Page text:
“I didn’t exactly sign up for this,” I say, meaning it on so many levels.

Jen smirks. “Yeah, me neither. It’s part of my penance for defacing the prom posters. As if posters have faces.” She snorts, then sobers when I don’t respond. “You never brought your dress by last night.” Her meticulously lined eyes narrow with concern. “Is your mom …?” The question trails off, falling silent beneath the hum of the busy students in the background.

“No, she’s fine.” Reluctantly, I ease out of the safety of the shadows and into the gym, trusting Rabid to stay hidden. “Something came up when we got home from the emergency roo—”

“Whoa!” Jen interrupts as I step into the light. “What’s with the au naturel?”

Only then do I remember I don’t have any makeup on. It’s the first time since I was a freshman that I’ve shown up to school without wearing my armor.

Against every instinct to run, I take a lantern from her basket and some string to start my own garland, nostalgic for the times I would string moth corpses with Morpheus in Wonderland—back when I didn’t have to wear armor. “Sheesh, Jen. Make me feel like a troll, why don’t you?”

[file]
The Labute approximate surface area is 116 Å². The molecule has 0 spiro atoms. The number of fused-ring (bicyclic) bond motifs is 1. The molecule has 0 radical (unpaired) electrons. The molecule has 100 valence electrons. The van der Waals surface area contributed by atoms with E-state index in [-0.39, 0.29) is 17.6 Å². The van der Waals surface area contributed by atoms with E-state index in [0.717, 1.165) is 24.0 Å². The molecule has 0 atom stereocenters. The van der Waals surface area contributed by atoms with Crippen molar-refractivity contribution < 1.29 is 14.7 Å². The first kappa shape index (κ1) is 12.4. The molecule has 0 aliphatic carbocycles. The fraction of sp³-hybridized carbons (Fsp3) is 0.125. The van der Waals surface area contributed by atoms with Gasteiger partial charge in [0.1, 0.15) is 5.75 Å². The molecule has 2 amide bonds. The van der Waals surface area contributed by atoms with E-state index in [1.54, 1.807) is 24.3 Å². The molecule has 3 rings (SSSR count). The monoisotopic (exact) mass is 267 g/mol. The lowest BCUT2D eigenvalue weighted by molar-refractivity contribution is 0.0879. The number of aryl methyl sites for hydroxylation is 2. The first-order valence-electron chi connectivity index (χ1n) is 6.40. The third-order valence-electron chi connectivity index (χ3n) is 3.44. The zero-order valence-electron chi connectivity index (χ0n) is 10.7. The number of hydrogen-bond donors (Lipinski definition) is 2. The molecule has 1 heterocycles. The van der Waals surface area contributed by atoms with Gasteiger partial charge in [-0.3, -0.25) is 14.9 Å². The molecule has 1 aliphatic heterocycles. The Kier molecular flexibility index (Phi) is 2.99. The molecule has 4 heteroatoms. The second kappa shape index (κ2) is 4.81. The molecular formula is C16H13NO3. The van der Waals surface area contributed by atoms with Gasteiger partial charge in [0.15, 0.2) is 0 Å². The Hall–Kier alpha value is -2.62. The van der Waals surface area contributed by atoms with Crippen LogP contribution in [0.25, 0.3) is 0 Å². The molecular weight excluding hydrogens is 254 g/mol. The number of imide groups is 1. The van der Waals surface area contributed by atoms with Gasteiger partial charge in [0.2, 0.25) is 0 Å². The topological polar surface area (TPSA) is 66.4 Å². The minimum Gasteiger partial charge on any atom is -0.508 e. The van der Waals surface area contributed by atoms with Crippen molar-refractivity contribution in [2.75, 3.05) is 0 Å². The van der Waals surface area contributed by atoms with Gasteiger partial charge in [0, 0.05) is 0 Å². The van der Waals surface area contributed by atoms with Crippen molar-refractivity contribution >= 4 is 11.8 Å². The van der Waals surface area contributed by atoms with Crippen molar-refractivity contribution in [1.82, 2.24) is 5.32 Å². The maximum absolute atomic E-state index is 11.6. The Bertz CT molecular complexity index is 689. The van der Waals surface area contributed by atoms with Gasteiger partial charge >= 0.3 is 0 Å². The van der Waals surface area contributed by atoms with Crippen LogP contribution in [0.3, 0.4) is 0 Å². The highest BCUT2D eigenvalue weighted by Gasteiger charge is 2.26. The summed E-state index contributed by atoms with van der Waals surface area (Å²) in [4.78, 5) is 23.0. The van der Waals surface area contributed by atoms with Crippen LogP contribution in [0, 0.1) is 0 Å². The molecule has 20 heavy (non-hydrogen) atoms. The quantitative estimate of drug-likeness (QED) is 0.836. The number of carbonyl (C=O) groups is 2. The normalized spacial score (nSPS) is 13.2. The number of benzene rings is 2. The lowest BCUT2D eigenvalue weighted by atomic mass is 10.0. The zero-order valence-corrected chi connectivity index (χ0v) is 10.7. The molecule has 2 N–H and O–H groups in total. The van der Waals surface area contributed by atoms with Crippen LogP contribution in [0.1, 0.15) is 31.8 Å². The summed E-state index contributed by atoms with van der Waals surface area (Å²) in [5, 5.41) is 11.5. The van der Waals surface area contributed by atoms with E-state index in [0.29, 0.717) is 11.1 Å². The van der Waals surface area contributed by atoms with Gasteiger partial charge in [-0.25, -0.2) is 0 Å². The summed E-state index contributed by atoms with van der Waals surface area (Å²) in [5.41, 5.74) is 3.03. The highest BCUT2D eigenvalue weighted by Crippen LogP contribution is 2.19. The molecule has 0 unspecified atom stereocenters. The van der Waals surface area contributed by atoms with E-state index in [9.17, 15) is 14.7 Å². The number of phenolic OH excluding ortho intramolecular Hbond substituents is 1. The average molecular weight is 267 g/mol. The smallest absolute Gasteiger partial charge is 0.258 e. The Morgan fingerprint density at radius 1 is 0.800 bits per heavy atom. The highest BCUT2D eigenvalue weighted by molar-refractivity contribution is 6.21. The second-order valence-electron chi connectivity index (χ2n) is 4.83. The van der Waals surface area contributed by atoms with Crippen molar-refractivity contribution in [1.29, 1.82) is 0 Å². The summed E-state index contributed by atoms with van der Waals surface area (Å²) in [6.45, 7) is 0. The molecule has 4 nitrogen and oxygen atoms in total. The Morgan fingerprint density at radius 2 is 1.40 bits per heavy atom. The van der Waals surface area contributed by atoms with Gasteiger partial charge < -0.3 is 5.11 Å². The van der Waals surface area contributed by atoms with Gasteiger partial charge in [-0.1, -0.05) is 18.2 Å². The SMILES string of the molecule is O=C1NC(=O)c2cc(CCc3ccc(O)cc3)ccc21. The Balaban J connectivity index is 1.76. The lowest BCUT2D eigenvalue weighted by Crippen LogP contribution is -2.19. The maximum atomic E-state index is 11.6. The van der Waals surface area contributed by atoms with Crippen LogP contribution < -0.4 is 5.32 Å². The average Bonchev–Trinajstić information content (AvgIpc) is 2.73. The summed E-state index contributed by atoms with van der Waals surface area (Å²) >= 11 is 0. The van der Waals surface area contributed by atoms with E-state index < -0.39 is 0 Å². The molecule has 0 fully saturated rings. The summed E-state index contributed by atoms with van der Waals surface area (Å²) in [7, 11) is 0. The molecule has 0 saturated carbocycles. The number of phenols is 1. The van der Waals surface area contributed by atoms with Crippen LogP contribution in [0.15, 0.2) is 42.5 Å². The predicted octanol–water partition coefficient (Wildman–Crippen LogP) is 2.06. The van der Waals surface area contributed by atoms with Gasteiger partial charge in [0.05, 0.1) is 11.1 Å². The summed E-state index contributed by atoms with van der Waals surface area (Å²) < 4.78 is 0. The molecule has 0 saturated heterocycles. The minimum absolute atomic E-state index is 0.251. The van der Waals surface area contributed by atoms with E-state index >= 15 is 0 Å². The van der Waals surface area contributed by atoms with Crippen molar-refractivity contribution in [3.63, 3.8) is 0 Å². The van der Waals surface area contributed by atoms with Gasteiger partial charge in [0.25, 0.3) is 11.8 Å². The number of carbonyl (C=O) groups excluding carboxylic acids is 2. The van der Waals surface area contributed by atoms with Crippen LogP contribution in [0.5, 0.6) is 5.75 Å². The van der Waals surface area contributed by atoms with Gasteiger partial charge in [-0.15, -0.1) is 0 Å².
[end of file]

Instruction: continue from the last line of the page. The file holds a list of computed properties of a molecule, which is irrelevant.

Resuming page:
She drops her lantern strand back into the basket and squeezes my forearm gently. “Hey, you know I didn’t mean it like that. You’ve got the perfect complexion and bone structure to pull it off. It’s just not … you. And your hair”—she flicks the red strand hanging free from my messy braid—“did you sleep with it like this?” Before I can answer, she inhales a sharp breath. “Oh, my gosh.”

The basket slides off her arm and tips over, and lanterns roll onto the floor. Ignoring the mess, she grabs my shoulders.

Her lips tremble on a half smile. “No way. You finally did it!”

Her outburst echoes louder than the chatter around us. Several of the students turn in our direction. Twyla and Deirdre pause in the act of setting a navy blue sign with silver foil letters on an easel next to the picture cove. They whisper and point; then Twyla heads to the gym’s entrance, where Taelor’s too busy digging through boxes of donated toys to notice us.

“Way to be subtle, Jen,” I say, frowning.

She glances over her shoulder and lowers her voice to a whisper. “Sorry. It’s just … this is so huge!”

“What are you talking about?”

“You spent the night with Jeb. Right? That’s why he wouldn’t answer his phone after he went to the studio. Why he didn’t come home last night. Ha! I knew once he saw you in that dress—”

“Jeb didn’t come home last night?” It’s my turn to interrupt. Heat rushes to my cheeks as I realize how loud I spoke. Even more of our classmates are watching us now. Taelor’s tuned in, too. She and Twyla wind their way through the crowd. By the pompous look on Taelor’s face, I’m guessing she heard what I said.

She’s the least of my worries. I drop my lanterns to the floor with the ones gathered around Jen’s feet.

“I wasn’t with him,” I whisper to her. “You think he spent the night at the studio?”

Her face falls. “I—I just assumed.”